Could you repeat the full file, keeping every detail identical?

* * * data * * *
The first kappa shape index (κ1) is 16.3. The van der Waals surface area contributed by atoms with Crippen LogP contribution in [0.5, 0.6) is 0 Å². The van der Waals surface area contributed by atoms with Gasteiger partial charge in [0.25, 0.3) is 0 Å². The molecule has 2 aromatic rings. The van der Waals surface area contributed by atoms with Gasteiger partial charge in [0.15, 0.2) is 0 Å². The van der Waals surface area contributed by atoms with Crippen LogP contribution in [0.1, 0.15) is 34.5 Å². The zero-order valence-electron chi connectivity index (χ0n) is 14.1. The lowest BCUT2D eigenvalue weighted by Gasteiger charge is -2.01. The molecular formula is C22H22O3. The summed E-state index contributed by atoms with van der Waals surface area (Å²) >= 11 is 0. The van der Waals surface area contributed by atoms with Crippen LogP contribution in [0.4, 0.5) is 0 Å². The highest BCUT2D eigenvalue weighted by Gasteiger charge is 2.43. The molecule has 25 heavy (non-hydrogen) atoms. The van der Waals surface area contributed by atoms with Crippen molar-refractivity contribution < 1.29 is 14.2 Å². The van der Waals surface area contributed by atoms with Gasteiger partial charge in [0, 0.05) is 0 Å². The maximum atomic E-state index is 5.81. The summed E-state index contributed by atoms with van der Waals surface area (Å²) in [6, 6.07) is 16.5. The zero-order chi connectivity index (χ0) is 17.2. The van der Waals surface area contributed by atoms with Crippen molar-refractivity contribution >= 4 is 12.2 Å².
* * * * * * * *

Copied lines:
The first kappa shape index (κ1) is 16.3. The van der Waals surface area contributed by atoms with Crippen LogP contribution in [0.5, 0.6) is 0 Å². The van der Waals surface area contributed by atoms with Gasteiger partial charge in [0.25, 0.3) is 0 Å². The molecule has 2 aromatic rings. The van der Waals surface area contributed by atoms with Gasteiger partial charge in [0.15, 0.2) is 0 Å². The van der Waals surface area contributed by atoms with Crippen LogP contribution in [0.1, 0.15) is 34.5 Å². The zero-order valence-electron chi connectivity index (χ0n) is 14.1. The lowest BCUT2D eigenvalue weighted by Gasteiger charge is -2.01. The molecular formula is C22H22O3. The summed E-state index contributed by atoms with van der Waals surface area (Å²) >= 11 is 0. The van der Waals surface area contributed by atoms with Crippen LogP contribution in [0.4, 0.5) is 0 Å². The highest BCUT2D eigenvalue weighted by Gasteiger charge is 2.43. The molecule has 25 heavy (non-hydrogen) atoms. The van der Waals surface area contributed by atoms with Crippen molar-refractivity contribution < 1.29 is 14.2 Å². The van der Waals surface area contributed by atoms with Gasteiger partial charge in [0, 0.05) is 0 Å². The maximum atomic E-state index is 5.81. The summed E-state index contributed by atoms with van der Waals surface area (Å²) in [6, 6.07) is 16.5. The zero-order chi connectivity index (χ0) is 17.2. The van der Waals surface area contributed by atoms with Crippen molar-refractivity contribution >= 4 is 12.2 Å².